When it comes to integrating Additive Manufacturing (AM) as part of industrial production, it’s not purely about the manufacturing method. There are different disciplines and perspectives within a company that should be taken into consideration – the supply chain is one of them. This is the first installment, part of a series written by LEO Lane co-founder and VP Business Lee-Bath Nelson, examining the efficiency-enhancing benefits of AM adoption from the perspective of the supply chain manager. The series was first published by online magazine Supply and Demand Chain Executive, you can find the original article here.
Most people have heard about 3D Printing and its industrial application: Additive Manufacturing (AM). The mainstream media has occasionally highlighted the technology’s more off-the-wall and outlandish applications but in the industrial world, AM is impacting the manufacturing of companies in quite a few sectors. This, necessarily, affects those companies’ supply chain as well. Indeed, within the supply chain itself, the efficiency-enhancing benefits of AM can deliver many quantifiable advantages for supply chain managers. Each advantage, from simplifying processes, through reducing bottlenecks to ultimately decreasing costs is a column in and of itself, but here I’ll just give a taste of the technology’s timely relevance for supply chain managers.
Current geopolitical trends are very much in sync with AM, most particularly when talking about cross border trade and governments’ efforts to increase local manufacturing. Physical parts held up in transit are a threat for just-in-time production and local manufacturers. Just recently, the CEO of automotive manufacturer Jaguar Land Rover in the UK, Dr. Ralf Speth, raised this issue in the context of Brexit, the UK’s impending exit from the European Union.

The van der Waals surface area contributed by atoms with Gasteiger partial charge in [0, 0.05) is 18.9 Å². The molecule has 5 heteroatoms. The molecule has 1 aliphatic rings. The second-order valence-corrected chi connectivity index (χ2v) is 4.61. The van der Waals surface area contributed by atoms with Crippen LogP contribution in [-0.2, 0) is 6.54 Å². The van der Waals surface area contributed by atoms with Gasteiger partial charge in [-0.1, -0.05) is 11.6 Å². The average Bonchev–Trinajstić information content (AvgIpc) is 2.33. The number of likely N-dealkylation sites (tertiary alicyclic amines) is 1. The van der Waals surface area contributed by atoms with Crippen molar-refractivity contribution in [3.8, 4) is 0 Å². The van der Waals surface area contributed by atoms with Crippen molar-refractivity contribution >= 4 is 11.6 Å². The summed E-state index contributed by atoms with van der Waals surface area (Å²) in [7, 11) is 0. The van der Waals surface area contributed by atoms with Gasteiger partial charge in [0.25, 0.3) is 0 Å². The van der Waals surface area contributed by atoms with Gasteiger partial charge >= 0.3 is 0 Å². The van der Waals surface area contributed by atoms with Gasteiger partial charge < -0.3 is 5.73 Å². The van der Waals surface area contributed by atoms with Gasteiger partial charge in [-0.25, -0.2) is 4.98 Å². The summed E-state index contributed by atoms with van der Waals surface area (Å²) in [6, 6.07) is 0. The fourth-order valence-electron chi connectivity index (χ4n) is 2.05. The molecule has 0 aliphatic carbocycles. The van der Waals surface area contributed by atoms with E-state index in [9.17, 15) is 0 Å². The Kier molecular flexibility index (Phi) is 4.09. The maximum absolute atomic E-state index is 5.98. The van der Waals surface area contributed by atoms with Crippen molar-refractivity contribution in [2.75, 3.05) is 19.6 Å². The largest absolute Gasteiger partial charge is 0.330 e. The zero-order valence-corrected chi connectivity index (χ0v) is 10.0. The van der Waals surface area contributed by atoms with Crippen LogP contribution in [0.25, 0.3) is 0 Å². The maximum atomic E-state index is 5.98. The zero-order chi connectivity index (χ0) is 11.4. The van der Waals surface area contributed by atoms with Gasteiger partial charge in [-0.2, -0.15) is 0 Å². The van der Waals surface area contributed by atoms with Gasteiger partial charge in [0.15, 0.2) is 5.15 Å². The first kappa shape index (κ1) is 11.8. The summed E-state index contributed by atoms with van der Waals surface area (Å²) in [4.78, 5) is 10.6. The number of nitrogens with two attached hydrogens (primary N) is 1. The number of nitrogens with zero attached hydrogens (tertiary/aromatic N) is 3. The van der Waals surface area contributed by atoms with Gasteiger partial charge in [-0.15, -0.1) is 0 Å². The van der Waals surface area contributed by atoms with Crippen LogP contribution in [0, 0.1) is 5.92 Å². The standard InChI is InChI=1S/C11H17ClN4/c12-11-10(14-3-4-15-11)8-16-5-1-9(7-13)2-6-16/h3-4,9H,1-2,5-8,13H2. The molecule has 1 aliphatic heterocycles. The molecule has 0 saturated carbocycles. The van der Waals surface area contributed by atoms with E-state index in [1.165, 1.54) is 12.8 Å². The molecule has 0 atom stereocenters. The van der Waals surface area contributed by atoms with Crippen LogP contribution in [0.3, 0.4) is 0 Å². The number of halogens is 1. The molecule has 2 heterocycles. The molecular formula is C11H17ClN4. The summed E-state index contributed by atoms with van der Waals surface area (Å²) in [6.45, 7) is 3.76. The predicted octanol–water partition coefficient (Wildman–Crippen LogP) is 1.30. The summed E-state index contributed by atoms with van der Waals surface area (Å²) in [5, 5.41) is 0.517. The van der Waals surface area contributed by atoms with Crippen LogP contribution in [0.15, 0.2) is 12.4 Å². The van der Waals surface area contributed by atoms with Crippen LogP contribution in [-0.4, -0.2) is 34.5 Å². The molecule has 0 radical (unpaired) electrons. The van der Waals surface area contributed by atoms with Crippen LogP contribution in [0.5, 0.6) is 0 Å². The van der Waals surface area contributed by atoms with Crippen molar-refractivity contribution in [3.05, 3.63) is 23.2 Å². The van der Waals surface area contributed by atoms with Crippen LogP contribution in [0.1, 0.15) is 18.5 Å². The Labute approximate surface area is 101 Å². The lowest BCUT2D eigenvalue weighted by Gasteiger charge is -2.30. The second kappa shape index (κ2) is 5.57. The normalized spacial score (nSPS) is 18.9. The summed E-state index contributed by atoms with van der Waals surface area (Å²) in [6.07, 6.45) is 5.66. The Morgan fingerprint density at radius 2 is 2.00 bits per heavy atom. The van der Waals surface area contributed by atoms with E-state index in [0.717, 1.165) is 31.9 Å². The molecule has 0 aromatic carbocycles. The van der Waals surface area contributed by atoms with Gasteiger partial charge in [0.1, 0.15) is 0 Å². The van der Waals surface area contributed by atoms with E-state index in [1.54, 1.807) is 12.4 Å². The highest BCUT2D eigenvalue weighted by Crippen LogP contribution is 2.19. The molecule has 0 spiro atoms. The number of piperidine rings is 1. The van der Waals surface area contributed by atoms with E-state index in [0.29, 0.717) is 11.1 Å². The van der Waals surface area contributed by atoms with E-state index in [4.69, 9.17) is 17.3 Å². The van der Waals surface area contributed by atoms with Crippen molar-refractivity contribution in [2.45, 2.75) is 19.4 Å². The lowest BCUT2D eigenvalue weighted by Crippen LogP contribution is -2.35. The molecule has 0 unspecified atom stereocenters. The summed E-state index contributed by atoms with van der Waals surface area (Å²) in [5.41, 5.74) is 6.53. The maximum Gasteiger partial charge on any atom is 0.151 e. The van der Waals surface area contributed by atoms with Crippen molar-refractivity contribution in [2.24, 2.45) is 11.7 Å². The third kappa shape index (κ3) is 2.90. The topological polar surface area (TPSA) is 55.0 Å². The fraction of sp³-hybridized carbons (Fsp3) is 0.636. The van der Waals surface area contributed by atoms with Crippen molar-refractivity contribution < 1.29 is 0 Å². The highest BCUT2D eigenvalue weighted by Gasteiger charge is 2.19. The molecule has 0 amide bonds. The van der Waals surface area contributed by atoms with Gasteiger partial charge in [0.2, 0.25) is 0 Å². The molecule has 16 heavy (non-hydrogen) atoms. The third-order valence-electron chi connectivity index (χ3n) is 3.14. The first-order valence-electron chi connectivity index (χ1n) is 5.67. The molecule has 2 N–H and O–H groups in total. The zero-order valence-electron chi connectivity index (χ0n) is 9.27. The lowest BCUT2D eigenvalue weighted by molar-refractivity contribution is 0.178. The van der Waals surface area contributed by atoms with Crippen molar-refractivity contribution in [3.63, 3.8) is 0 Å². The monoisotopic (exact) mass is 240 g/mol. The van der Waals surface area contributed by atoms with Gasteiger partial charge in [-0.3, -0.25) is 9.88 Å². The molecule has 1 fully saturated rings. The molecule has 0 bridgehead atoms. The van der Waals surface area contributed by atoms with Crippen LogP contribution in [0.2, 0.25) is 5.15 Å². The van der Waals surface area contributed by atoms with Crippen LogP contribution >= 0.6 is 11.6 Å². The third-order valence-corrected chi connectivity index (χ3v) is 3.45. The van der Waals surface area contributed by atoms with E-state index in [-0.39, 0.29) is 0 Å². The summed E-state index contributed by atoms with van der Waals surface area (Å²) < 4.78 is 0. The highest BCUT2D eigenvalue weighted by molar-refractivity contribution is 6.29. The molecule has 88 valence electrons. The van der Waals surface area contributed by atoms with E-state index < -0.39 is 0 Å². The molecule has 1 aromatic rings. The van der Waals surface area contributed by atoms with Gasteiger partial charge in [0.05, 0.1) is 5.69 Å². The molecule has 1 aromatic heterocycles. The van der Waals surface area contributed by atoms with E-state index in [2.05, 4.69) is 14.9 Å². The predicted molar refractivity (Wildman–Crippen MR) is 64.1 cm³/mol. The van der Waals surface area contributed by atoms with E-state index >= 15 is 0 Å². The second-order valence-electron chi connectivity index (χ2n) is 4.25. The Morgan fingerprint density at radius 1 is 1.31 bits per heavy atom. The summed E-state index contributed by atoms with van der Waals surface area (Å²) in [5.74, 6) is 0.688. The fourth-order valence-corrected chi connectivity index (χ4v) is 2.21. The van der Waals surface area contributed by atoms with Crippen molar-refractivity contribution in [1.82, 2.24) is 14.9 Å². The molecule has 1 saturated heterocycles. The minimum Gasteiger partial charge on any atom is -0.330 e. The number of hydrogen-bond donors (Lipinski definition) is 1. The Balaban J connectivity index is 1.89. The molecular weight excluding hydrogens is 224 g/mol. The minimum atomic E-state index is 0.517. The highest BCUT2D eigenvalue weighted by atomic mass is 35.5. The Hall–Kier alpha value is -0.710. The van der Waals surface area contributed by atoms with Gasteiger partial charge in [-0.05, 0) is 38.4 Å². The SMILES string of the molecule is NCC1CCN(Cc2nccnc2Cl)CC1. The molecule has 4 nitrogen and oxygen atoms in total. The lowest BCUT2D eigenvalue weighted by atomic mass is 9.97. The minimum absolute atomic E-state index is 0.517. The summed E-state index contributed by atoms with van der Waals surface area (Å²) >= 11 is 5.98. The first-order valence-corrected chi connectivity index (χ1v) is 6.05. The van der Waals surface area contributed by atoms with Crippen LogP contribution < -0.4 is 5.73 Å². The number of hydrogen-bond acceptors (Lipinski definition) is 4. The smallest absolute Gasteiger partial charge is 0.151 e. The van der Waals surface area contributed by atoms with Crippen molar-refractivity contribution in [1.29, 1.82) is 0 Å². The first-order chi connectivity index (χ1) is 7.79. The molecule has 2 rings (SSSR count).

AM can reduce these threats through its ability to produce parts on-demand and locally. In addition, complex geometries can be produced using the technology meaning that an assembly of several parts is produced at once. Producing an assembly all at once involves the procurement of a single raw material rather than procuring multiple parts and then assembling them. This is a natural ability of AM since it has virtually no geometric restrictions, unlike other manufacturing techniques. GE, for example, has used the technology in its newest TurboProp engine (below). In this engine, they replaced over 850 metal parts with just 12 3D printed complex parts.
Clearly, any delay in receiving a part presents an immediate bottleneck around the production of a product that includes this part – impacting manufacturing and delivery schedules. Cutting down the number of suppliers reduces this risk. Meanwhile, the procurement department is happy with that shorter list of suppliers. This is very clear when the parts are highly specialized (like in an engine) but also applies to simpler products (up top detail of spare automotive part additively manufactured by EOS for Daimler – Photo by Tobias Hase).
The assembly replacement ability of AM is just one of the technology’s many advantages – these advantages enhance or compound each other. In a follow-up column, I’ll highlight probably its most important advantage – enabling virtual inventories and handling of digital rather than physical assets. With AM you can 3D print parts when and where required on demand, significantly saving on physical inventory and logistics.
For now, I hope I’ve given you a taste of additive manufacturing’s ability to simplify the supply chain via the production of complex parts – good news for supply chain managers eager to increase efficiencies and reduce production hold-ups.
Each part and person in the AM ecosystem has its own unique perspective, what’s yours? Tell us about it in the comments below or email us. For more insights and information follow us on LinkedIn or subscribe to our newsletter for weekly updates.